From the California Department of Water Resources (DWR) and UC Division of Agriculture and Natural Resources:
“Recent rains across California are not enough to end the drought, but they are enough to eliminate the need to water landscaping for several weeks. Experts with the California Department of Water Resources, University of California Cooperative Extension and University of California, Davis, together urge all residents, business owners, and government agencies to shut off sprinkler and irrigation systems until soils dry again.
“When residents at Regency Villas in University City got a peek of the condo complex’s drought-resistant landscaping during a clubhouse reception last week, it was a watershed moment, said community association manager Pamela Walker.
“The association had pulled out an old spa, some outdated irrigation equipment and a hodgepodge of thirsty plants.
“Recent rains have provided plenty of moisture to keep grass happy for several weeks, according to state water experts. Yet it hasn’t rained nearly enough to end the drought, meaning every drop saved now will mean there’s more water available later, when the rainy season ends.”
“That could be southern Alameda County’s stark new reality as people who water lawns too often could get slapped with a misdemeanor if the Alameda County Water District board declares an emergency water shortage Thursday with mandatory limits on landscape irrigation.”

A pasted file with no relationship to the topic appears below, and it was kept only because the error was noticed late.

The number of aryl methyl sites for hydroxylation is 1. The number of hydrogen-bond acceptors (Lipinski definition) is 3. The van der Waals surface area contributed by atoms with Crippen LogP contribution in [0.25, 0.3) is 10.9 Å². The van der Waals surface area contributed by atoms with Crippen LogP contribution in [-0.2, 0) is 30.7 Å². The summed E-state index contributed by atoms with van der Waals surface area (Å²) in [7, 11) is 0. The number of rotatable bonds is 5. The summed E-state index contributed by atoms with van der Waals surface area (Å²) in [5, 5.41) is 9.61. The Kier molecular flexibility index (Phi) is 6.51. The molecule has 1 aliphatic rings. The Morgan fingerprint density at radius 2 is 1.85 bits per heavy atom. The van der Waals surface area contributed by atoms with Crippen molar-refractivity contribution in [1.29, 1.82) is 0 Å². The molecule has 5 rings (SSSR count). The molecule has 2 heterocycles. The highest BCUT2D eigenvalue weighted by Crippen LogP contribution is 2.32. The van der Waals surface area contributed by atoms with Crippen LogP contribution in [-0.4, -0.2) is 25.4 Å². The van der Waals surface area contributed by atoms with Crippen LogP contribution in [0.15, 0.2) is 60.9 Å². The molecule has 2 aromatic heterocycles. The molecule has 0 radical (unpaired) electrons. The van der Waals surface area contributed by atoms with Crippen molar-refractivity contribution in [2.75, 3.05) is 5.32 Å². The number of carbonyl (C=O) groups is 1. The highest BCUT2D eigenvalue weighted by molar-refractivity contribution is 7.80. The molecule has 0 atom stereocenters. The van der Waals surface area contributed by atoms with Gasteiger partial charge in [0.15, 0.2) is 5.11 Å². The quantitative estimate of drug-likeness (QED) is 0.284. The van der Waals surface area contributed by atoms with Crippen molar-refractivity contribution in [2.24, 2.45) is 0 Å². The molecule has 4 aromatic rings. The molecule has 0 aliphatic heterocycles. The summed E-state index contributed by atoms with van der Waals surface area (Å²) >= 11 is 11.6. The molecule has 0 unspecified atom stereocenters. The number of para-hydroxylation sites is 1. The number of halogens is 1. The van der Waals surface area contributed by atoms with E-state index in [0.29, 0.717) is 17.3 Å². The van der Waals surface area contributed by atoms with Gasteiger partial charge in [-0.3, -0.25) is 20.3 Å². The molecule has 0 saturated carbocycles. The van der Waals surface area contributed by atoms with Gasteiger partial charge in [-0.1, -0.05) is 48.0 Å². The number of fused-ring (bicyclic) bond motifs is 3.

“Sacramento likes its status as the ‘City of Trees.’
“We say hello to stately elms and wave at friendly palms. We worry over heritage oaks and nurture weeping cherries. We love their shade, their fruit, their beauty. And when it comes to sharing our water, trees become our priority.”
“For home builders and construction companies, the lack of rain has allowed them to get their jobs done without any weather-related delays. Yet, they said the drought is changing the future of home building as companies are preparing for what they call ‘a major pressure’ for houses that feature water-saving designs and devices.”
From the Los Angeles Times, in a commentary by Stephanie Pincetl and Terri Hogue:
“Los Angeles uses less water per capita than any other U.S. city with more than 1 million people: about 123 gallons per person per day. Although the city is setting an example for the rest of the state, it can do much more.”
“Commissioners officially declared a state of emergency due to drought in Klamath County on Tuesday. The declaration asks Gov. John Kitzhaber to do the same, saying the ‘appropriate response is beyond the capability of Klamath County.’”